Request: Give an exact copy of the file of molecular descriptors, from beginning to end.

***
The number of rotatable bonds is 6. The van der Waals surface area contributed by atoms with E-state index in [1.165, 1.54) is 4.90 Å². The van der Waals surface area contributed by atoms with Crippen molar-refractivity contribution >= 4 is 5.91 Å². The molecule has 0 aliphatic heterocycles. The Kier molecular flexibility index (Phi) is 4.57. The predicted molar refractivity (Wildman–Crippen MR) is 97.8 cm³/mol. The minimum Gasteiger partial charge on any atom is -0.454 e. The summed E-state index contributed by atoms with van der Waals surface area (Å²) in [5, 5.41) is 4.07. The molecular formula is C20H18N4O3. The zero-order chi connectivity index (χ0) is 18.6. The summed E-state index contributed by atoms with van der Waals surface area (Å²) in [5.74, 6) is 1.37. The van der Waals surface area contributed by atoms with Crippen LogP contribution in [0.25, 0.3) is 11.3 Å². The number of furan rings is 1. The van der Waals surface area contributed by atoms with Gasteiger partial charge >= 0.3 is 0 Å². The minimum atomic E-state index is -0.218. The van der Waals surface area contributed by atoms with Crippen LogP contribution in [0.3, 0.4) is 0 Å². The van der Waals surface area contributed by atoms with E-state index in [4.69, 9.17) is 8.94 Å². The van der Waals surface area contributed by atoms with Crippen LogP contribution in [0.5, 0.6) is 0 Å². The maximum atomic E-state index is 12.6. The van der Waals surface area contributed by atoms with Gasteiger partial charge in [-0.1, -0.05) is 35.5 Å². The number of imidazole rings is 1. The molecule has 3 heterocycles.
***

The number of rotatable bonds is 6. The van der Waals surface area contributed by atoms with E-state index in [1.165, 1.54) is 4.90 Å². The van der Waals surface area contributed by atoms with Crippen molar-refractivity contribution >= 4 is 5.91 Å². The molecule has 0 aliphatic heterocycles. The Kier molecular flexibility index (Phi) is 4.57. The predicted molar refractivity (Wildman–Crippen MR) is 97.8 cm³/mol. The minimum Gasteiger partial charge on any atom is -0.454 e. The summed E-state index contributed by atoms with van der Waals surface area (Å²) in [5, 5.41) is 4.07. The molecular formula is C20H18N4O3. The zero-order chi connectivity index (χ0) is 18.6. The summed E-state index contributed by atoms with van der Waals surface area (Å²) in [5.74, 6) is 1.37. The van der Waals surface area contributed by atoms with Crippen LogP contribution in [0.25, 0.3) is 11.3 Å². The number of furan rings is 1. The van der Waals surface area contributed by atoms with Gasteiger partial charge >= 0.3 is 0 Å². The minimum atomic E-state index is -0.218. The van der Waals surface area contributed by atoms with Crippen LogP contribution in [0.3, 0.4) is 0 Å². The van der Waals surface area contributed by atoms with E-state index in [4.69, 9.17) is 8.94 Å². The van der Waals surface area contributed by atoms with Crippen LogP contribution in [0.5, 0.6) is 0 Å². The maximum atomic E-state index is 12.6. The van der Waals surface area contributed by atoms with Gasteiger partial charge in [-0.1, -0.05) is 35.5 Å². The number of imidazole rings is 1. The molecule has 3 heterocycles.